Attracting visitors back to Spain will not be easy

Following the news that Spain aims to open up to overseas holidaymakers by late June, travel industry experts offered their view on the current situation:

Spain was the third most visited country in the world last year, welcoming 83.7 million international tourists. According to the experts, that number will drop dramatically to 50.2 million tourists in 2020. This decrease highlights the devastating impact that COVID-19 is having on Spanish tourism and the wider Spanish economy.

There are many factors Spain cannot control. For example, UK officials have suggested potential measures such as all nationals who have been abroad must self-isolate for two weeks on their return. These measures will significantly impact how British tourists travel abroad, which will have a knock-on effect on how quickly the Spanish tourism industry can recover – as 23.7% of Spain’s visitors in 2019 were from the UK, which is Spain’s biggest inbound market.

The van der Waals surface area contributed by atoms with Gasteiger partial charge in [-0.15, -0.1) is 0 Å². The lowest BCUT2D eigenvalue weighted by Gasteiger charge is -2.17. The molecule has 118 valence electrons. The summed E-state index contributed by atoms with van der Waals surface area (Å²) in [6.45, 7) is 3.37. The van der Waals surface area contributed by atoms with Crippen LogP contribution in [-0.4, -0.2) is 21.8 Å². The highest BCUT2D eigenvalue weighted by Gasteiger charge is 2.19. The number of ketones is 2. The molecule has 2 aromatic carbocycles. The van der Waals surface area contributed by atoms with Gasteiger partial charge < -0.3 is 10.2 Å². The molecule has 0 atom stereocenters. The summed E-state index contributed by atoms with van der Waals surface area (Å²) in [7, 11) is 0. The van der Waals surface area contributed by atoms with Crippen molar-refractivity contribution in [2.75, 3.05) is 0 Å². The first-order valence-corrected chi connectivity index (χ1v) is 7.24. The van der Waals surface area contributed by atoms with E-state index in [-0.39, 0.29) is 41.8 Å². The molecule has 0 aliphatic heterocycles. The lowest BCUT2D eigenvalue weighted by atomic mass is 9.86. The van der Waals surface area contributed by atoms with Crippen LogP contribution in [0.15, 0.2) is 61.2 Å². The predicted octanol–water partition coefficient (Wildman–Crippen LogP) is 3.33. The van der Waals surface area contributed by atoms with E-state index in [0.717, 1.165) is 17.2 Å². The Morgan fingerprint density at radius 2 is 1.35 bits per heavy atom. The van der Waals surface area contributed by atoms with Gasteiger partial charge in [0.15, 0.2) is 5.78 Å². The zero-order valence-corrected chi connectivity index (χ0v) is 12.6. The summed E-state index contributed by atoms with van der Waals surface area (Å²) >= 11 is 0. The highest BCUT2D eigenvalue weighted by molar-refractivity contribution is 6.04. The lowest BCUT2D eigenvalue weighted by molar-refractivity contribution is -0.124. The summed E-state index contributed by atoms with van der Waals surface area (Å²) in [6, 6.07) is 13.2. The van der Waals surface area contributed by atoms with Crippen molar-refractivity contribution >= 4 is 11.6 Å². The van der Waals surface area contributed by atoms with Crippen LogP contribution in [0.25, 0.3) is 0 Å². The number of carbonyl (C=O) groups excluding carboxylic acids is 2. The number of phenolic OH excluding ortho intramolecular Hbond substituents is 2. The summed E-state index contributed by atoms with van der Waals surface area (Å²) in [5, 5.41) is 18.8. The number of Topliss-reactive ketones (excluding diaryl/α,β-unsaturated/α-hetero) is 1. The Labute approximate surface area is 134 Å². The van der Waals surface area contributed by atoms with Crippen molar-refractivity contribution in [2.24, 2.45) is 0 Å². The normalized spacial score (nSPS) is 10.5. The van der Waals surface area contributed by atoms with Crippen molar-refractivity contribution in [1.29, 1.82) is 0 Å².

Spanish transport minister Jose Luis Abalos has stated that the country is planning on welcoming back tourism in late July, however, there are a number of obstacles that stand in the country’s way.

Firstly, holidaymakers thinking of going to Spain will need to be convinced that it is safe. Spain has had the fifth highest number of confirmed coronavirus cases worldwide, a number that could deter potential visitors. Officials need to put stringent measures in place to reassure visitors that their health is the upmost priority.

Secondly, Spain needs to be affordable. Businesses need to avoid the temptation to raise prices to make up for lost time as holidaymakers will be looking for cheap deals. Offering discounts may just convince sceptical visitors of going on holiday – a similar strategy was successfully adopted post-9/11.